Either side of the waist has three side skirt armor plates that can be lifted for about 90 degrees.

Bottom view of the skirt armor reveals the hinges of the split side pieces.

The rear skirt armors are actually on ball-type joints, which allow them to be bent inward.
I suppose they are designed with ball-type joints just so that they can be expanded to accommodate the tail unit, but the joints' flexibility does contribute to some additional articulation range that is more than what the armor needs. ^^

Very slight, almost undetectable hinge for the tail. ^^;

Ball-type joints allow the wings can be turned to all direction on either side of the back very easily. ^^

The ball-type joint port of the wing that wasn't shown in the previous posting.


Ball-type joints for the hips, although they aren't really visible in the image above.

Very wide sideway expansion enabled by the hips' ball-type joints. ^^

Equally impressive range of forward/backward bend.

A nice bonus for the hips' articulation: separated thigh swivel. ^^

The side skirt armors' split is very useful in accommodating the thigh's upward bend.

Standard articulation range for the knee.
While the knees' function is rather normal in robot mode, the way the knee joint is designed is very different from most other robot figures. ^^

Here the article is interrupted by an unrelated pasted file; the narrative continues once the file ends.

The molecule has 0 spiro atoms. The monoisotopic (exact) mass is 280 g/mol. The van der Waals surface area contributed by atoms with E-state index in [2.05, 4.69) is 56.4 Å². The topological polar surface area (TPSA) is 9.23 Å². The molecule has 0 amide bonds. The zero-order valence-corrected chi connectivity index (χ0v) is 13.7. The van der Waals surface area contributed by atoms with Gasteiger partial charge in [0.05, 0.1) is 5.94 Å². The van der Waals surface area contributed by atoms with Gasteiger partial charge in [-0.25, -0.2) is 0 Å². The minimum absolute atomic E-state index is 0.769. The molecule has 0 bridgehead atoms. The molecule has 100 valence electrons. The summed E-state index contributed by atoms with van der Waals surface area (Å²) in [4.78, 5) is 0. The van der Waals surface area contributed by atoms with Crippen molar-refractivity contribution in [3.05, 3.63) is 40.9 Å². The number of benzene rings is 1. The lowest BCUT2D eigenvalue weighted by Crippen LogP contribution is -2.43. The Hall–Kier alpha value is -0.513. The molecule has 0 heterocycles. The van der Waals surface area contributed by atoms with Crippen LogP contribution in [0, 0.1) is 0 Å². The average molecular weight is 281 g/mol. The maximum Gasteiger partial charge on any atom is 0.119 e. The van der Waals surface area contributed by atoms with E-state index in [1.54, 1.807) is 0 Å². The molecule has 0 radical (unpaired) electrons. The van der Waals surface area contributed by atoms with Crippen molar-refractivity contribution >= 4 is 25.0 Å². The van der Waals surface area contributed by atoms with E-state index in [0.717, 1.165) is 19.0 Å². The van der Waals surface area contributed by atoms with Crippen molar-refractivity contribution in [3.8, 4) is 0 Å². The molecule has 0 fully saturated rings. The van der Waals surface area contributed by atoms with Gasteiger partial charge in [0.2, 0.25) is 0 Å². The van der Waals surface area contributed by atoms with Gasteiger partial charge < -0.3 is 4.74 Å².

The exposed knee joint when it's bent.

There's a metal pin inside the lower half of the knee joint, with function that isn't immediately clear to me. ^^;

For the Cybird transformation, the knee can be extended, ...

... and bent inversely.

The sets of red and green arrows in the image above indicates separate knee joint sections. Each section has its own hinge joint that allows either the thigh, or lower leg to be bent.

Ball-type joints allow the ankles can be turned to all direction very easily, despite having large ankle guards wrapping around the joints.

Components for the foot are taken apart to examine how they work.
The armor tabs onto the back of the ankle joint, showing that its movement is dictated by the ankle tilt.

The ball-type joint port beneath the shin is on a ball-type joint itself. ^^

The bottom point of the ankle joint is of ball-type as well.
In other words, the entire ankle joint is actually made up of three ball-type joints. How's that for flexible movement? ^^

The front and side talons on each foot can be hinged downward.

The two side talons are connected to either foot via ball-type joints, which allow them to be rotated around the base pretty freely. ^^

The heel talong can be hinged downward for a wide degree.

Getting the heel talon to go pass the edge of the base can be a bit difficult. I detected a very minor stress mark on the hinge from the many attempts in bending the talon downward. ^^
Fortunately, the heel talon's hinge movement is mostly meant for the Cybird transformation, so it's not a frequently needed articulation point.

Like its pose for display shown in the previous posting, the articulation capabilities designed for this Composite Ver. Ka figure is amazing. Everything that seems to be movable, can be indeed be moved, with some of them feature bonus articulation capabilities as well. ^^

Action poses of Composite Ver. Ka Cybaster, utilizing the articulation design introduced earlier on will be up in the next posting. ^^